Bright star, would I were stedfast as thou art Not in lone splendour hung aloft the night And watching, with eternal lids apart, Like nature's patient, sleepless Eremite, The moving waters at their priest-like task Of pure ablution round earth's human shores, Or gazing on the new soft-fallen mask Of snow upon the mountains and the moors No, yet still stedfast, still unchangeable, Pillow'd upon my fair love's ripening breast, To feel for ever its soft fall and swell, Awake for ever in a sweet unrest, Still, still to hear her tender-taken breath, And so live ever, or else swoon to death.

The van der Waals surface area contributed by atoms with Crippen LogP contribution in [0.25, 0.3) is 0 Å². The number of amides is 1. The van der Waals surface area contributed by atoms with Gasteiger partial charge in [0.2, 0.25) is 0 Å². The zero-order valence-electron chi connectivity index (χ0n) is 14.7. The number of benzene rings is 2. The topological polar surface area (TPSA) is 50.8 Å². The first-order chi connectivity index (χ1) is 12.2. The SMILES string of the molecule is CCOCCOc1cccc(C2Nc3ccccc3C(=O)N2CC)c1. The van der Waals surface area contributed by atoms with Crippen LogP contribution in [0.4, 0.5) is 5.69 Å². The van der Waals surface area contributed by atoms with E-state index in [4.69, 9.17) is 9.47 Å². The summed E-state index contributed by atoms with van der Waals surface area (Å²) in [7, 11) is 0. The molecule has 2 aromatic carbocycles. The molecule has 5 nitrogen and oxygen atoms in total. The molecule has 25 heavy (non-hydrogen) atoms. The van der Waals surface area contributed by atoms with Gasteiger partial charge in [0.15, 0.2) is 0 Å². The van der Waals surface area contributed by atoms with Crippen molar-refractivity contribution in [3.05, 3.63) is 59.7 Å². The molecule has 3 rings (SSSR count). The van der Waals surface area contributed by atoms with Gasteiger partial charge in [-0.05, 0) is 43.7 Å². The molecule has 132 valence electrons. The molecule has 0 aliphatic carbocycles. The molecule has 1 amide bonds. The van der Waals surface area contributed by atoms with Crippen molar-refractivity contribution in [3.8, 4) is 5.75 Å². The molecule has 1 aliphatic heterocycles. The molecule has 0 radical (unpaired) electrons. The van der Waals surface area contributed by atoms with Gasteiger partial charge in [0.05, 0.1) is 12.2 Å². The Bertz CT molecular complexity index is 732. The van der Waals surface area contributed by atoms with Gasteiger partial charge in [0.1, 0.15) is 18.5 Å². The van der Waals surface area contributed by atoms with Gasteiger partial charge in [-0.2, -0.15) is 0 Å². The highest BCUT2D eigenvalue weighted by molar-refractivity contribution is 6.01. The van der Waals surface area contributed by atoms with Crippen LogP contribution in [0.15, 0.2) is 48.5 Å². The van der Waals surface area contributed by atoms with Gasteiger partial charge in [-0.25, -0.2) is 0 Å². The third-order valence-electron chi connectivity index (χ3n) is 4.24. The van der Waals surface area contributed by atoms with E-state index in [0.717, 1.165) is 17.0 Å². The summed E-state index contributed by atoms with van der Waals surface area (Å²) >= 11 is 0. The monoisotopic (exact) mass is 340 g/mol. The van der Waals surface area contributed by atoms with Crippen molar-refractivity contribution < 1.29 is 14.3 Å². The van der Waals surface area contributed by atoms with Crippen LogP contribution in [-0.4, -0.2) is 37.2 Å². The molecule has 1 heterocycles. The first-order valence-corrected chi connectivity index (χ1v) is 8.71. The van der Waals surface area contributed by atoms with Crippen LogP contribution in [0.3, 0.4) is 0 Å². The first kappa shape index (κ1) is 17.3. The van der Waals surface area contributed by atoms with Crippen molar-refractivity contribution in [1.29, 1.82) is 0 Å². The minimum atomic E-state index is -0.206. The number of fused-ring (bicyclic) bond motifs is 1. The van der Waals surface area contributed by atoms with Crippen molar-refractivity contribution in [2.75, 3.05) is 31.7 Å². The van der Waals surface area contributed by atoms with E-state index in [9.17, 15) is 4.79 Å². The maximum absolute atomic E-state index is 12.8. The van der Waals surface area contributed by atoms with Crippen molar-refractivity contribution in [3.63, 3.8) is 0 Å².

Return to the John Keats Home Page, or . . . Read the next poem; Sonnet: Written On A Blank Space At The End Of Chaucer's Tale Of 'The Floure And The Lefe'